By Amruta Kulkarni, CYT 500
The healing and therapeutic nature of yoga is well-known as people across the world with a variety of injuries have found relief from pain and inflammation through carefully selected poses designed to strengthen and tone the targeted problem areas. A person with an injury even has the option now of visiting a certified yoga therapist or incorporating asanas into physical therapy sessions. In the case of back injuries, there are many Hatha yoga techniques for the reduction or elimination of pain.
Yoga for Back Injuries
Back injuries are often the result of a combination of weak core muscles or disrupted vertebrae. They can also result from disorders like scoliosis, which is an unnatural curve of the spine, or a misaligned spine, which is where muscles pull on the spine at different rates of tension and take it out of alignment. One way that patients with chronic back pain resulting from injuries or problems like these find relief is through a consistent yoga practice.
Hatha yoga is designed to align the spine correctly while toning and strengthening the body, certain poses can build enough strength and support in the back that the pain is relieved. Obviously, injuries that are muscular in nature, like sprains or strains, can be corrected fairly easily through back- and core-strengthening poses. Other injuries can be slowly relieved or possibly cured as poses correct poor alignment and strengthen muscles where formerly little support was given.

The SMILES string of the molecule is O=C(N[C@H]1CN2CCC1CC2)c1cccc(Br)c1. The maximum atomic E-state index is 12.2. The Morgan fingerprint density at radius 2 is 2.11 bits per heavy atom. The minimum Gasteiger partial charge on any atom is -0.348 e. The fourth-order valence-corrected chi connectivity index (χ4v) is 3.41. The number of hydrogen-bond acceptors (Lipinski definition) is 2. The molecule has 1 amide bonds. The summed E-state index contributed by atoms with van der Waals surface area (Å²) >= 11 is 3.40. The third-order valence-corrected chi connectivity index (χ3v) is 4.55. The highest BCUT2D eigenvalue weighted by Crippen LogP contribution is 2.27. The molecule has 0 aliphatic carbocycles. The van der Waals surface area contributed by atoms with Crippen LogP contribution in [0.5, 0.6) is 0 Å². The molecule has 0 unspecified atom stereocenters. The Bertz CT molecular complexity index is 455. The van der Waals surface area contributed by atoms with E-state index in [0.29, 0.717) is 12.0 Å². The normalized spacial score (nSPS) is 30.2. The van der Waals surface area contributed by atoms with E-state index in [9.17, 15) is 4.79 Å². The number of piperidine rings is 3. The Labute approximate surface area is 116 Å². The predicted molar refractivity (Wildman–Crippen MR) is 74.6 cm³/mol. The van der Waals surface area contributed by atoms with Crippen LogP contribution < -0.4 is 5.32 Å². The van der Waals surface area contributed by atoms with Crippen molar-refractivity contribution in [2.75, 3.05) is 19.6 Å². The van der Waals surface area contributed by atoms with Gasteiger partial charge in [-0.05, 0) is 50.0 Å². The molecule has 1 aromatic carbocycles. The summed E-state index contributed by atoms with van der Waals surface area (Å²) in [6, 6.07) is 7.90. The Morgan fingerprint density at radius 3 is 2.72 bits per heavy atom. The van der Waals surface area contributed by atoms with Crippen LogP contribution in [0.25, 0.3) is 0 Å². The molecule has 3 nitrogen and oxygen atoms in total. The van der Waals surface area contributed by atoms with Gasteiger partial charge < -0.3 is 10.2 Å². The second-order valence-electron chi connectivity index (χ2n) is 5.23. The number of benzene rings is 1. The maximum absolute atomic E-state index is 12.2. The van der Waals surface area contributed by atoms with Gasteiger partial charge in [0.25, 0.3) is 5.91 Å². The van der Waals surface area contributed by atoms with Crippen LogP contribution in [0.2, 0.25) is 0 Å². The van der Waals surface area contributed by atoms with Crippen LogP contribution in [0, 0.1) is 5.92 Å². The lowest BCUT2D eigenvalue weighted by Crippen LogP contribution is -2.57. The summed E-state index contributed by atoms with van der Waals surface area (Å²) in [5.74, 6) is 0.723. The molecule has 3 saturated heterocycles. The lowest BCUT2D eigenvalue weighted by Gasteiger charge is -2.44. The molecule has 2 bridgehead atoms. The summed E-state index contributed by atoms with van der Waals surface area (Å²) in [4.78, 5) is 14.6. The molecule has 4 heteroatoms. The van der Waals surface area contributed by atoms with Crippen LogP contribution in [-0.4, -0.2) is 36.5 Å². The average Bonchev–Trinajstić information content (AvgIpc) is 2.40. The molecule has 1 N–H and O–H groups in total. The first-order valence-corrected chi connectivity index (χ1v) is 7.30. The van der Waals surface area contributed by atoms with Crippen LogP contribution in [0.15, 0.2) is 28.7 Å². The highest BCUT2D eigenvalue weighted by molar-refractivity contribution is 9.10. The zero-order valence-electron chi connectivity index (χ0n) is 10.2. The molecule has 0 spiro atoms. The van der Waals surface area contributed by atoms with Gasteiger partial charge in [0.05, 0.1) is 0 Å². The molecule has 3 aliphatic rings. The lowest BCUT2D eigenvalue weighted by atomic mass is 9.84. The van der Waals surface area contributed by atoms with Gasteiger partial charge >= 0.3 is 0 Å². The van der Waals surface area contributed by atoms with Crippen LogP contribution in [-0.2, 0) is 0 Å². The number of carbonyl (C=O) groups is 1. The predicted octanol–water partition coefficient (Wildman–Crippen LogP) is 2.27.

Six Basic Asanas for Back Pain
1. Cat pose lifts and stretches the spine.
2. Bridge pose strengthens abdominal and back muscles.
3. Downward facing dog provides a lengthening spinal stretch.
4. Marichi’s pose or a similar half lord of the fishes pose stretches the lower back and strengthens the oblique muscles.
5. Locust pose strengthens back and leg muscles.
6. Extended triangle pose strengthens abdominal muscles while stretching the spine.
One of the primary reasons why practitioners develop back pain during their yoga practice is because they have failed to pay attention to their bodies’ warning signs. This can happen even during poses designed to strengthen and elongate the spine. In fact, because of the vulnerability of the thoracic and cervical vertebrae during some poses, injuries located here can be quite serious.
To avoid hurting yourself even worse while practicing yoga for back pain, pay attention to pain levels and work hard at moving slowly within poses to minimize abrupt poses transitions. Never perform a pose if your doctor or physical therapist has advised against the movement. For example, if hyperextension worsens your back pain, avoid doing poses like the bow or camel pose. Using caution during yoga therapy will help prevent future injuries and encourage relief of old ones.
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